Push to log off Facebook in protest of its alleged role in spreading online sex trafficking

Read more stories from the series Breaking Silence: How Facebook Seeds Hate. The nonprofit group that fights sex trafficking across the globe launched a new campaign Thursday asking Facebook users to pledge to log…

Push to log off Facebook in protest of its alleged role in spreading online sex trafficking

Read more stories from the series Breaking Silence: How Facebook Seeds Hate.

The nonprofit group that fights sex trafficking across the globe launched a new campaign Thursday asking Facebook users to pledge to log off. On average, Facebook is visited by 2.2 billion people each month, according to the company.

“Some people who are on Facebook who experience cybersex trafficking feel helpless to help others. There are frightening risks in reporting, or even preventing, these postings and messages,” Keren Gottfried, a supporter of the campaign, said in a press release. “So the pledge and information are an open invitation for anyone on Facebook, as a bystander or as a friend, to make a difference.”

The “Aware Internet” campaign aims to give survivors, advocates and people with concerns a way to speak out, and the signature pledge asks those involved to “walk out of Facebook and start your own ‘Walkaway’ ― logging off Facebook altogether.” It comes as Facebook comes under fire for the spread of hate speech and images on its site. In 2016, users on the social network, Instagram and WhatsApp used social media to organize and support the Muslim minority in India following deadly rioting there. But last week, a video appeared on Facebook showing the killing of an elderly Palestinian, a crime condemned by U.S. President Donald Trump.

A public statement released Thursday by Facebook’s corporate communications department, addressing what many claim were the “horrible propaganda” posted by the Delhi crime victim, said the company takes a zero-tolerance policy against posts and comments that violate community standards. “There are laws against the sale and trafficking of human beings and hate speech on Facebook.”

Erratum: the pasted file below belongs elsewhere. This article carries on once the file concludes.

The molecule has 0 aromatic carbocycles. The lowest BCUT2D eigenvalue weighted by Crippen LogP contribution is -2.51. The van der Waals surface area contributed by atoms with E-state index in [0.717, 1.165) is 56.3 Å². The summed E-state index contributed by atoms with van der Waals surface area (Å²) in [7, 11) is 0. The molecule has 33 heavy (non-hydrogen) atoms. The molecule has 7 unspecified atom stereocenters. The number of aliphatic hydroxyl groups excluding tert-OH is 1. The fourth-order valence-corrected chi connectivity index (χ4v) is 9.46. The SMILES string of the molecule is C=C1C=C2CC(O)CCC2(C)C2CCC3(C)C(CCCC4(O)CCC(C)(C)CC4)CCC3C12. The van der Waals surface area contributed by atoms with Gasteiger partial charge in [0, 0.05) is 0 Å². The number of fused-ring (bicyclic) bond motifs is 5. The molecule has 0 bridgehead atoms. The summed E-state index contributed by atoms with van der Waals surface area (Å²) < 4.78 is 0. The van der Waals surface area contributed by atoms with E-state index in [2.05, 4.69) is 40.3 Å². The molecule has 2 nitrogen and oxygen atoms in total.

In another twist to the Facebook struggle, the Washington Post reported last week that Facebook and Google have removed 2,000 ads from their platforms, alleging that they targeted and advocated for U.S. tax cuts that overwhelmingly benefit wealthy individuals and multinational corporations. The ads from companies such as AT&T, CVS and Amazon that highlighted the tax plan were removed from Facebook and Google platforms after an investigation by the Post found numerous examples of individuals and companies effectively advocating for the law.

Ms. Gottfried noted that some users have said Facebook is more like a brothel than a social media platform. “Some young women who come to my rescue describe themselves as ‘tricked into the sex industry,’” she said. “Facebook thrives on this kind of virality and promotes its presence. It’s very hard to turn away. That’s the goal of the pledge.”

For months, a group of women known as Break the Silence has been fighting to raise awareness of sex trafficking on Facebook. They say they suffer significant retaliation for exposing the horrific acts committed by traffickers on Facebook and say it makes it difficult for victims to provide credible information or be identified. Last month, one of the group’s members found a series of posts advertising sex that a man had posted under the name of a deceased teen. A day later, a member of the group received a notification from Facebook warning her not to share the details that someone connected to her was sharing, as they might be considered illegal under “content standards.” Facebook eventually agreed to block the post, but the incident has sparked concern from people at Break the Silence and their supporters that Facebook can be too quickly bent by pressure from advertisers.

Women who are trafficked often cite Facebook as an essential platform on which to evade capture and remain in contact with the pimps. “Without Facebook,” a former sex trafficking victim said, “I can’t beeline to Madison Square Garden … like a panhandler will do.”

Read more stories from the series Breaking Silence: How Facebook Seeds Hate.

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